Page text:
Everything has a life cycle. Remember your first car? Unless you’re quite new to driving—or quite lucky—your first car is now nothing more than a memory. It had a life cycle, a point-of-no-return, when maintaining it was more expensive than replacing it.
We’re used to replacing our cars every two or three—or ten—years. But our computers? They too have a life cycle. In the past, three years was considered about average for a piece of PC technology. For budgetary reasons, this rarely meant replacing every single piece of equipment once every three years. Some larger companies adapted the three-year-life cycle principle by rotating out the most worn of their stock, replacing about a third of it each year, give or take.
But wait! Why on earth get rid of a perfectly good laptop or desktop just because it’s three years old? For a couple of reasons. One is that the machine specs (the memory and processing power) do eventually become obsolete.
Another is the simple wear and tear of everyday usage on the machine.
And third, there is the all-important operating system life cycle. Prior to Windows XP, it was almost de rigueur to have the latest version of Windows. Fall too far behind in the cycle, and you would risk program compatibility issues.
Re-Examining the Three-Year Upgrade Cycle
Now, the three-year life cycle is starting to be re-examined. One reason is that technology is changing at a much faster pace than before—and the risks and problems that go along with it are growing just as quickly. Staying up-to-date and meeting security compliance regulations is a must for online retailers, as well as those in the medical and legal fields.
Another reason is the advent of cloud-based, instantly updating software applications. Instead of buying, for example, the latest release of Microsoft Office every few years, many people are opting to simply use a monthly subscription to Office 365. This means that everything Office-related is automatically updated for them as long as they maintain their subscriptions. That, in itself, is changing the game somewhat.
And there are the problems that come with updating your technology. We don’t just mean from a budgetary standpoint. We’re talking about the learning curve of introducing your staff to a new system. (Right now, we’re remembering the initial transition from Windows 7 to Windows 8. Yeah, that was tough.) You can read more about the trials of installing a new OS in this post and in this post.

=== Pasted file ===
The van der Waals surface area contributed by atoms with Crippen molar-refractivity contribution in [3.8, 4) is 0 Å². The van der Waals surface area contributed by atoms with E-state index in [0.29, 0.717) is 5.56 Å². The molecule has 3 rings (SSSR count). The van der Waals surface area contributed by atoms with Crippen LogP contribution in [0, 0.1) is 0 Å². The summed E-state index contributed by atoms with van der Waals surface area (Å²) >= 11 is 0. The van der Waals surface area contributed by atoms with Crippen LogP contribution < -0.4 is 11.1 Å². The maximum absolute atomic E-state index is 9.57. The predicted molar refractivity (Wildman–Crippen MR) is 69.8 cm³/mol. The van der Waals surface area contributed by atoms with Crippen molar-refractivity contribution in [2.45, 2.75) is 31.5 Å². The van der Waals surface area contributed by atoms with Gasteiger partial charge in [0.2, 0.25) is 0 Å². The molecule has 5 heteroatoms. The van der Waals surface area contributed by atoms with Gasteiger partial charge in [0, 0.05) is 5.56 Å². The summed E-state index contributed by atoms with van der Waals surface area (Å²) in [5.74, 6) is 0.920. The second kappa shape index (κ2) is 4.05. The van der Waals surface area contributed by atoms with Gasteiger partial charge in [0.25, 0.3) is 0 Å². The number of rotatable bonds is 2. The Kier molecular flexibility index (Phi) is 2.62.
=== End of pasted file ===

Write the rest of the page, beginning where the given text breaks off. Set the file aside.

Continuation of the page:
IT Upgrade Cycle Options for Small Businesses
Basically, when it comes to your upgrade cycle, you have four options: do nothing, maintain, borrow, or rent.
- Doing nothing is a bad idea.Technically, yes, it is an option. But it’s a bad option. Don’t use it.
- Maintaining your existing equipment can work very well. You may choose to outsource this to a managed IT company like Techsperts, or you may take care of it in-house. In time, you probably will need to replace aging or broken computers, printers, routers, and the like. If you include some room in your budget for this contingency, simple maintenance can be a very cost-effective option.
- How can you borrow your IT? Well, allowing your employees to use their own devices, particularly mobile devices, is somewhat akin to borrowing it for work purposes. There is a certain amount of caution that needs to be exercised if you do this. Will the device be secure? Will the owner be compensated for their device’s business-related use? These are things to consider.
- You may also be able to rent your computers and other technology. In the long run, this can be quite expensive, but it could also be an adequate solution for a temporary upsurge in activity around the office. When everything is said and done, you’re going to need to upgrade your IT at some point.
But from where we sit, there’s no need to do a complete change out every few years. As long as your IT is meeting your needs and staying up-to-date and secure, it’s fine to just go with it.
Need an assessment of the current state of your IT? Contact Techsperts Services today!